Know the Signs to Look For
An estimated 21 to 29% of adults with a prescription for opioids aren’t using them as prescribed. Addiction to opioids is a high risk, too, with as many as 12% of adults taking these habit-forming medications developing dependence issues.
According to The Center on Addiction, a recent increase in these substance abuse cases was seen in adults age 55 to 64, and dependence is often missed in adults over the age of 65. Since these are legally prescribed medications, it isn’t always easy to spot the symptoms, but here’s how asking for money, new and strange behaviors, and visiting multiple doctors might be signs of opioid addiction.
Asking For Money
A sudden and seemingly desperate need for extra cash is a red flag associated with pain medication dependence. This is especially true in adults who previously seemed in control of their budget or have recently begun falling behind on bills.
For family members and loved ones who would rather not jump to conclusions, requests for loans or financial gifts could be met with an offer to take a look at finances. A glimpse into the situation might reveal money troubles related to a change in circumstance. If bills aren’t being paid or there are unexplained sums of money disappearing, it’s plausible that this sudden need for extra cash is a sign of a problem with prescription medications.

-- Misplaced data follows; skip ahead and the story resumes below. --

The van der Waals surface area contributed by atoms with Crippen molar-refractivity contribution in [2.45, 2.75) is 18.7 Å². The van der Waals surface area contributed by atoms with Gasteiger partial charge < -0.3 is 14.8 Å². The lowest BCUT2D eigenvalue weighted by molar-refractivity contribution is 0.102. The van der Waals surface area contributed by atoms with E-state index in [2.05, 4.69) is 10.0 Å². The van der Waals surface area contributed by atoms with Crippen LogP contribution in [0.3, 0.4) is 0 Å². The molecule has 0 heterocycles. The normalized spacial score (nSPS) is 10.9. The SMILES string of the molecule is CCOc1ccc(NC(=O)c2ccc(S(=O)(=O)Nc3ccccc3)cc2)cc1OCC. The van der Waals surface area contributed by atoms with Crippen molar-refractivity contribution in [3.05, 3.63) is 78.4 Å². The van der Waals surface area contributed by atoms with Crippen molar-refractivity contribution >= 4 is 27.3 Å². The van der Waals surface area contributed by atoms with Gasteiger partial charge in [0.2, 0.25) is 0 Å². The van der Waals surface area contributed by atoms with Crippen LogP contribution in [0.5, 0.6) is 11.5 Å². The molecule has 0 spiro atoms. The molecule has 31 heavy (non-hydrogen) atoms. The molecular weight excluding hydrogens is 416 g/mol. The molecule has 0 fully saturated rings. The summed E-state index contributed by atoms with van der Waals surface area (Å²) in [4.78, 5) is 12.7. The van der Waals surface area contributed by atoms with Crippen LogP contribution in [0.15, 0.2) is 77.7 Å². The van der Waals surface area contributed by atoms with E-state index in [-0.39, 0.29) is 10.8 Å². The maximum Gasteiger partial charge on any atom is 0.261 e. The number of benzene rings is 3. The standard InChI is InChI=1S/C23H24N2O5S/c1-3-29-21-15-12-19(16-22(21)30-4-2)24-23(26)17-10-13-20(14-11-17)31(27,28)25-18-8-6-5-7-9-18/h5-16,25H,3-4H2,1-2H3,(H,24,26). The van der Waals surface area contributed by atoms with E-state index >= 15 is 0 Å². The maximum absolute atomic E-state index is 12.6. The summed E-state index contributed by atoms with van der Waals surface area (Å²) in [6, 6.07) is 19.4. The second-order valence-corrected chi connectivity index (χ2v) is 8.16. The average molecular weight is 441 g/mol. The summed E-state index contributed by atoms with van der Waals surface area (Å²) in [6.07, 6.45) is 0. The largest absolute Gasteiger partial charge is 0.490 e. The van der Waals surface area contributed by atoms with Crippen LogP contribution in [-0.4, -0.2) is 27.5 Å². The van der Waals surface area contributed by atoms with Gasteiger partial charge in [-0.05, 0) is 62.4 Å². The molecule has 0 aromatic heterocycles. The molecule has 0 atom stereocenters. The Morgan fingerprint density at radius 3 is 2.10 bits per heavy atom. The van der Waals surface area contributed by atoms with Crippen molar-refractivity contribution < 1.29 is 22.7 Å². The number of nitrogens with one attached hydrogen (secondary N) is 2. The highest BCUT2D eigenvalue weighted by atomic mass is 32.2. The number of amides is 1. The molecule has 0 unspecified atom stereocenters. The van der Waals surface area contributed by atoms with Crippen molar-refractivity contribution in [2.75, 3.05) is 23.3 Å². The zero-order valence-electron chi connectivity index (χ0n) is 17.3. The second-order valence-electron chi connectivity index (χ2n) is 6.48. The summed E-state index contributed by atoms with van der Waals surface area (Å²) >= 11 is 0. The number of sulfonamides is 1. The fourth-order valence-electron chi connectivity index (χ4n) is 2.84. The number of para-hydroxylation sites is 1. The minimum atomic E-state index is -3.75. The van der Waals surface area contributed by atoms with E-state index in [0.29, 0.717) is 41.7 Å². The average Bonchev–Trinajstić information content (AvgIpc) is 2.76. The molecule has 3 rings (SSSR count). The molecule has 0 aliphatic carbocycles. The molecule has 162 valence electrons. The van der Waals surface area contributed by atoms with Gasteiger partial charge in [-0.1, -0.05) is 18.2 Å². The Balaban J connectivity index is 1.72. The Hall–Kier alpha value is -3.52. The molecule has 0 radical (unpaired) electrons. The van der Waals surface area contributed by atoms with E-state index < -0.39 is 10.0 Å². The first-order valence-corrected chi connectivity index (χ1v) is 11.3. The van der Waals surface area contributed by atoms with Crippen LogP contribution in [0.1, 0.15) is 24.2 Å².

Opioid addiction is associated with symptoms like becoming isolated or being less interested in activities once cherished. Additionally, adults struggling with abusing medications may begin slurring their words and become less coordinated.
Changes in personality or behavior can also indicate a problem. If an aging adult is suddenly behaving in a way that is out of character for them, this is worth investigating. Even if addiction isn’t at play, behavioral changes could be pointing to another issue, like depression.
Dependence on prescription medications often escalates, requiring higher doses to maintain the desired effect. For this reason, adults addicted to opioids may attempt to obtain additional prescriptions by seeing multiple doctors.
Seniors who change medical providers without explanation or who are seeing more than one doctor for the same issue could be attempting to mask or hide overuse of prescribed medication. Additionally, this person may become defensive or secretive towards family members who inquire about their medical appointments.
Addressing a suspected dependence problem isn’t easy. If there are red flags in your life or the life of a family member that indicate addiction, the first step is to involve a medical professional. This allows for a supervised and safe withdrawal from high doses of opioids.
~ Here’s to Your Financial Health!